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Squirrels' larger brains allowed them to thrive in woodlands – study finds
Squirrels' improved brain power gives them key abilities that allow them to thrive in woodland environments.

Tree-dwelling rodents evolved to have greater brain power than burrowing relatives.

A new study has suggested that squirrels and other tree-dwelling rodents have evolved to have bigger brains giving them key abilities such as better vision and motor skills, and improved head and eye movements.

Researchers from the University of Edinburgh used CT scans of skulls from 38 living and extinct rodent species to examine how the animals’ brains have changed over time. This data revealed that the overall size of rodents’ brains have been affected by their body mass, lifestyle and evolutionary history.

According to the study, squirrels' relative brain size has increased over time, mostly due to a sharp decrease in their body mass. Two key regions of the brain – including the neocortex, which is involved in vision and motor skills – became larger in species living in trees. The petrosal lobules – which help with stabilising eye movements as the head rotates and tracks moving objects – also increased in size.

This increase in brain power has helped tree-dwelling rodents adapt to life in complex environments, researchers say.

The previously mentioned regions of brain are comparatively smaller in mountain beavers – squirrels' closest living relatives. This is likely because these animals live in burrows, therefore spending most of their time underground with little light. As a result, the need good vision might be less crucial than it is for tree-dwelling animals.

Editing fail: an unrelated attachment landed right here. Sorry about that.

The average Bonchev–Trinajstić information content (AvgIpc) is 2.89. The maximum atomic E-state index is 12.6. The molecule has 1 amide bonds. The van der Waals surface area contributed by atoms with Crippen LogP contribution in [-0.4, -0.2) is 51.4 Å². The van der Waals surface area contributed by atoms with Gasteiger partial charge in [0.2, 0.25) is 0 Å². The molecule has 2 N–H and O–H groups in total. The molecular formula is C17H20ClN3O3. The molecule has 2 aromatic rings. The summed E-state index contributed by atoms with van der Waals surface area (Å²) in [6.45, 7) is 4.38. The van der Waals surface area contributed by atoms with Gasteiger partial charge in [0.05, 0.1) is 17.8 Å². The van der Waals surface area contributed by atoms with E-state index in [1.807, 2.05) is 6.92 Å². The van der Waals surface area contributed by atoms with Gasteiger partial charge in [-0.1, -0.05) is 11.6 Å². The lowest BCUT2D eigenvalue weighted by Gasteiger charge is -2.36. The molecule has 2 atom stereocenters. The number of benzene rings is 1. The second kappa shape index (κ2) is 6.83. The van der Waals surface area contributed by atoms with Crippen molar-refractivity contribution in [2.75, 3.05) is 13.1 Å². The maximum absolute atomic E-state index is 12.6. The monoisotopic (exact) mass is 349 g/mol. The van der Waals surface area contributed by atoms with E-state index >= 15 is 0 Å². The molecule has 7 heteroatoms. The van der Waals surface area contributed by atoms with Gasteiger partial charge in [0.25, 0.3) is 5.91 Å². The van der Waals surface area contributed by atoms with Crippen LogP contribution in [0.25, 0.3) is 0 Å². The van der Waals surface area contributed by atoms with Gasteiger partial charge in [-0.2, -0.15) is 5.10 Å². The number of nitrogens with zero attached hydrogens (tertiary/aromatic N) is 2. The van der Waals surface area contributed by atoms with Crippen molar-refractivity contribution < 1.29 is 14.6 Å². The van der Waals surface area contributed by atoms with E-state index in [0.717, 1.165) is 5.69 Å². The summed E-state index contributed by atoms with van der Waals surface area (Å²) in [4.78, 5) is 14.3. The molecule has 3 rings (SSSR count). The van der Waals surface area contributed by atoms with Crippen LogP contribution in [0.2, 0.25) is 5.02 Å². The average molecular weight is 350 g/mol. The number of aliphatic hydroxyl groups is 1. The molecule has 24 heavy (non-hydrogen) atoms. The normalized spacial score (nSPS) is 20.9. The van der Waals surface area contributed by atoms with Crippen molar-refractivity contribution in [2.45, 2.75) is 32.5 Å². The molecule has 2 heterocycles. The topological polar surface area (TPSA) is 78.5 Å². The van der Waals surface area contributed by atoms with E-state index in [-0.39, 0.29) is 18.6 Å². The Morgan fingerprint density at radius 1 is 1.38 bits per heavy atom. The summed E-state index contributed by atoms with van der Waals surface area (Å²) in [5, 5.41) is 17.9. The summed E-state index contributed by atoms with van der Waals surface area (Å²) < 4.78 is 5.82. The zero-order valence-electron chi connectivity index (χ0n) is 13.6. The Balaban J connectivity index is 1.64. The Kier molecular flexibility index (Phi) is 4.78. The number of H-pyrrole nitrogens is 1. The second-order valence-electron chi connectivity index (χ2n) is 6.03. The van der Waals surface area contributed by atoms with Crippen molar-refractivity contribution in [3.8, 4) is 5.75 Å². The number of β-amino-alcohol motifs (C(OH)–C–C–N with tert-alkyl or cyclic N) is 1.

Dr Ornella Bertrand, of the University of Edinburgh’s School of GeoSciences, said: “Squirrels' ancestors were at an important juncture 34 million years ago. They were smaller than their closest extinct relatives, and there were far fewer primates living in trees than today, which opened up a new niche for them. When trees became available to them, squirrels' ancestors seized the opportunity.

“This transition was a key evolutionary step for squirrels as it enabled them to acquire larger and more complex brains."

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Budding 'Dr Dolittles' sought for writing competition

News Story 1
 Vets are being invited to enter a writing competition run by the Page Turner Awards for a chance to get their story published or even made into a film.

Dubbed the 'Rolls Royce' of writing awards, the Page Turner competition provides an opportunity for aspiring writers to submit unpublished fiction and non-fiction work to be read by a panel of influential players in the publishing industry.

A spokesperson said: 'Do you think of yourself as a magical healer, like Dr Dolittle. Or maybe you have a story to share about the times when, sadly, animals can't be treated, and pet owners reflect on those moments they took for granted."

For more information, visit pageturnerawards.com 

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News Shorts
Avian influenza confirmed in Lancashire

A case of highly pathogenic (HPAI H5N8) avian influenza has been confirmed in two captive peregrine falcons on a non-commercial, non-poultry premises near Skelmersdale, West Lancashire.

Following a risk assessment, APHA has declared that no disease control zones have been put in place surrounding this non-commercial, non-poultry premises.

Eighteen cases of HPAI H5N8 have now been identified in poultry and other captive birds in England. A housing order for poultry and captive birds introduced by Defra to control the spread of the disease expired on 31 March, although bird keepers in England are still required by law to comply with biosecurity measures.

For more information, please click here.